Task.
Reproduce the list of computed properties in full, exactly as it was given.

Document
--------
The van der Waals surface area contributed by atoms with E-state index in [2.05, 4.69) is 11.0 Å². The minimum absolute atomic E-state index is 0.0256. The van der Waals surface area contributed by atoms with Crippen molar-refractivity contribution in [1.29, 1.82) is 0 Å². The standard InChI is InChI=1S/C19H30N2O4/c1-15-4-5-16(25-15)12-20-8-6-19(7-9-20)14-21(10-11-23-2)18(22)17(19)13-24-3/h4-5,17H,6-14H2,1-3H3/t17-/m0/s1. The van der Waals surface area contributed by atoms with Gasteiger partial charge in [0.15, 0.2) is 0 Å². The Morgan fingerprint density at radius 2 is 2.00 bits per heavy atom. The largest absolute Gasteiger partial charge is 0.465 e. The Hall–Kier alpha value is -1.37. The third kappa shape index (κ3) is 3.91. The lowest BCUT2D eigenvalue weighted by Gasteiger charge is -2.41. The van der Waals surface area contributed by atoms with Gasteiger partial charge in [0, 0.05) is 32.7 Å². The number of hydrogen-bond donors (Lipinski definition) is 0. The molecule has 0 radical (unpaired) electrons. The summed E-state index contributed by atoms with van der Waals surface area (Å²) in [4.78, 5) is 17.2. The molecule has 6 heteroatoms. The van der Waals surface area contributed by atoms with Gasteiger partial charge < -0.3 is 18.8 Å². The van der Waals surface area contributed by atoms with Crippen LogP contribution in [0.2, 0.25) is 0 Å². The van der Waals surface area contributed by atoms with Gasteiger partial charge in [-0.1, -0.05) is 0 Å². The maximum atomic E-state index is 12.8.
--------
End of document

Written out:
The van der Waals surface area contributed by atoms with E-state index in [2.05, 4.69) is 11.0 Å². The minimum absolute atomic E-state index is 0.0256. The van der Waals surface area contributed by atoms with Crippen molar-refractivity contribution in [1.29, 1.82) is 0 Å². The standard InChI is InChI=1S/C19H30N2O4/c1-15-4-5-16(25-15)12-20-8-6-19(7-9-20)14-21(10-11-23-2)18(22)17(19)13-24-3/h4-5,17H,6-14H2,1-3H3/t17-/m0/s1. The van der Waals surface area contributed by atoms with Gasteiger partial charge in [0.15, 0.2) is 0 Å². The Morgan fingerprint density at radius 2 is 2.00 bits per heavy atom. The largest absolute Gasteiger partial charge is 0.465 e. The Hall–Kier alpha value is -1.37. The third kappa shape index (κ3) is 3.91. The lowest BCUT2D eigenvalue weighted by Gasteiger charge is -2.41. The van der Waals surface area contributed by atoms with Gasteiger partial charge in [0, 0.05) is 32.7 Å². The number of hydrogen-bond donors (Lipinski definition) is 0. The molecule has 0 radical (unpaired) electrons. The summed E-state index contributed by atoms with van der Waals surface area (Å²) in [4.78, 5) is 17.2. The molecule has 6 heteroatoms. The van der Waals surface area contributed by atoms with Gasteiger partial charge < -0.3 is 18.8 Å². The van der Waals surface area contributed by atoms with Crippen LogP contribution in [0.2, 0.25) is 0 Å². The van der Waals surface area contributed by atoms with Gasteiger partial charge in [-0.1, -0.05) is 0 Å². The maximum atomic E-state index is 12.8.